It starts with reading Wuthering Heights in school and recognizing the metaphorical significance of the hearths before the classes even started, and suddenly you’re hooked on this shit forever.

It starts with wanting to do an arts degree, because you think it will be a place you finally feel at home. It starts with realizing how wrong you are about that, and spending three years avoiding classes because you can’t quite get over your crippling shyness around people more interesting than you are.

It starts with doing okay in some classes, despite your lack of attendance. Poetry, and script-writing, which gets you seconded into a theater to work as a playwright on a project that comes closer to getting you sued than you’re really comfortable thinking about.

It starts with a few years writing poetry, because you need to figure out who you are and being a poet seems safe enough. You win a poetry slam and people pay you. You publish poems and people pay you. You finish your degree. You do an honors year. You write a terrible thesis and a not-quite-so-terrible poetry collection, which earns you a spot as a PhD student.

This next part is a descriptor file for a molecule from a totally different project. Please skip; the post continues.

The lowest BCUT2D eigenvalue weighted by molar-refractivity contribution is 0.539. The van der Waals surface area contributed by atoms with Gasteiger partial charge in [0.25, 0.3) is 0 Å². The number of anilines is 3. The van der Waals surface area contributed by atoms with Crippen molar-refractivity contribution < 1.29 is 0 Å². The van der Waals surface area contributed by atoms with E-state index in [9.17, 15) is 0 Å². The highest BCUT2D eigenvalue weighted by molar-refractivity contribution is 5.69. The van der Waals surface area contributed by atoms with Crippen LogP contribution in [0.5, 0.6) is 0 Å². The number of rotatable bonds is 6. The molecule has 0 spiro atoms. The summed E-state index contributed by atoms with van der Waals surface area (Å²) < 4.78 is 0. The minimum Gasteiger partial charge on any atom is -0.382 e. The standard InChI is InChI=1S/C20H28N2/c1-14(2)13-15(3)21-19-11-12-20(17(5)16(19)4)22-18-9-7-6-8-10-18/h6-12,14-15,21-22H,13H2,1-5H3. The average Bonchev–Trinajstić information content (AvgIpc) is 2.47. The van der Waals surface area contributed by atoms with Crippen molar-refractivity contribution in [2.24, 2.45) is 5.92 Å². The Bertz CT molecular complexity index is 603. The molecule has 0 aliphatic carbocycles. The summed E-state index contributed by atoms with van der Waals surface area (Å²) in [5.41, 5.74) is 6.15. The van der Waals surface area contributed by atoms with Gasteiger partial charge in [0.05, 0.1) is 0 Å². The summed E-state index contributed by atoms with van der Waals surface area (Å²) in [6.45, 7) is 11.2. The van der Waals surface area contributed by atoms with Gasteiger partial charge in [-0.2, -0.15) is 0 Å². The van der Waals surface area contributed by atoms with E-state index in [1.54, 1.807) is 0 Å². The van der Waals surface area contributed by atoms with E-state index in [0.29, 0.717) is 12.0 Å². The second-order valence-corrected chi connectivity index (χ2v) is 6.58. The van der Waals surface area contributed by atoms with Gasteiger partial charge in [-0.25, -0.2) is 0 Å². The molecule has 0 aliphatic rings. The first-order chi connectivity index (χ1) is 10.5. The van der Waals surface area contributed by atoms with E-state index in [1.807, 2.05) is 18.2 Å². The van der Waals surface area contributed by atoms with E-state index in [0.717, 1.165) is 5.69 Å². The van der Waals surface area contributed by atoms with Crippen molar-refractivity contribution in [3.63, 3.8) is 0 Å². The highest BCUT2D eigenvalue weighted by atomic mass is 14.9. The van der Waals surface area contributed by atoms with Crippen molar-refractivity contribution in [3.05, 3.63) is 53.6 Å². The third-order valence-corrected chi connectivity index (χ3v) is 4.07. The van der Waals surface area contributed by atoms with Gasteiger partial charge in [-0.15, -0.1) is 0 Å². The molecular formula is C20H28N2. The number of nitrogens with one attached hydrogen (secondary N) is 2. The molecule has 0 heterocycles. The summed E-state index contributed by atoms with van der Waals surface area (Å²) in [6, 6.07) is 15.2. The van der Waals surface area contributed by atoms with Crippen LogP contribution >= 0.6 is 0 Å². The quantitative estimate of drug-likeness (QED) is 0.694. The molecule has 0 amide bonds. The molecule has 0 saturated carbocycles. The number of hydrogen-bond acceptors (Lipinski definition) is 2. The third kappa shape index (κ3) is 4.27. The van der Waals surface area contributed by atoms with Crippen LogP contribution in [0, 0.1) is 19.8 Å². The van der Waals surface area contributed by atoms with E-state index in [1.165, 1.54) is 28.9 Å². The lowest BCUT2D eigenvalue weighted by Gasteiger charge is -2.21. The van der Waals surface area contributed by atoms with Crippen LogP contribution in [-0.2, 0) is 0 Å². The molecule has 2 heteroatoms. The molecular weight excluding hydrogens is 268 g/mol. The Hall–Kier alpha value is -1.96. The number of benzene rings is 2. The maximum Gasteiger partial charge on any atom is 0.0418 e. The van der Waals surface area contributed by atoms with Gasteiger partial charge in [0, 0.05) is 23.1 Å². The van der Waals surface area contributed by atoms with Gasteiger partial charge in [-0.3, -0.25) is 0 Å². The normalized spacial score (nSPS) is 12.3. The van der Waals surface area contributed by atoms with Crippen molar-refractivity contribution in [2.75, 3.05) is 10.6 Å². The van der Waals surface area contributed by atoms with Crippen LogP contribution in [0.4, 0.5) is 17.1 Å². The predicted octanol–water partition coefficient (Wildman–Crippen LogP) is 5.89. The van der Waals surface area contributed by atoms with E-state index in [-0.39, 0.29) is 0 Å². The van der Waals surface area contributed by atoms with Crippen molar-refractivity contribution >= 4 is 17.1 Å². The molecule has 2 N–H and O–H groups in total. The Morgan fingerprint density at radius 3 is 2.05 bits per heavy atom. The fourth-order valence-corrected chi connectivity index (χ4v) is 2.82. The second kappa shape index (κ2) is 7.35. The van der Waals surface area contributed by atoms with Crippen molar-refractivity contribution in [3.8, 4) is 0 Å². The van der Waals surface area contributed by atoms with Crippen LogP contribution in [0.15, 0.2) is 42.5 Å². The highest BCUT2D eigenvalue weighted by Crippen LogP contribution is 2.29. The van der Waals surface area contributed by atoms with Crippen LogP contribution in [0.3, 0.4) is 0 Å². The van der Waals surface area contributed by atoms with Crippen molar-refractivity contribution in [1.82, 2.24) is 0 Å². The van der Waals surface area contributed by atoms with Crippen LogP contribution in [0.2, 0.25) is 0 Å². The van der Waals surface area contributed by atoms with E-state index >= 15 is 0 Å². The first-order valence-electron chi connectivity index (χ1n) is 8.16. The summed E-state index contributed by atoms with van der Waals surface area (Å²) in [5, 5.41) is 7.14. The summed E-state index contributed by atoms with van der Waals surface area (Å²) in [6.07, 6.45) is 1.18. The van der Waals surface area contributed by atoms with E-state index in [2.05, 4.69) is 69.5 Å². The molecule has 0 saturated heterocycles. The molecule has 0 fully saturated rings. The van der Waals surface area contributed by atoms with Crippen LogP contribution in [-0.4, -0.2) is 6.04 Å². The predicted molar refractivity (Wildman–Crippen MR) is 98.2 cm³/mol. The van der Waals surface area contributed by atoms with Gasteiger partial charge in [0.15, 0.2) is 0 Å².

It starts with slowly realizing there are other people in your degree who are interested in speculative fiction, and having awkward conversations about it.

It starts with getting invited to tutor in your writing program, and having to explain how writing writing to other people in ways that make sense.

It starts with marking assignments. Hundreds and hundreds of short stories and poems and essays which start to illuminate just how much you’ve learned since you were eighteen.

It starts with getting some freelance gigs writing for gaming books. It starts with hitting the point where you can an article published in Dragon magazine. It starts with seven years as in a PhD program, teaching and lecturing and writing things, without ever feeling like you’re any closer to getting published.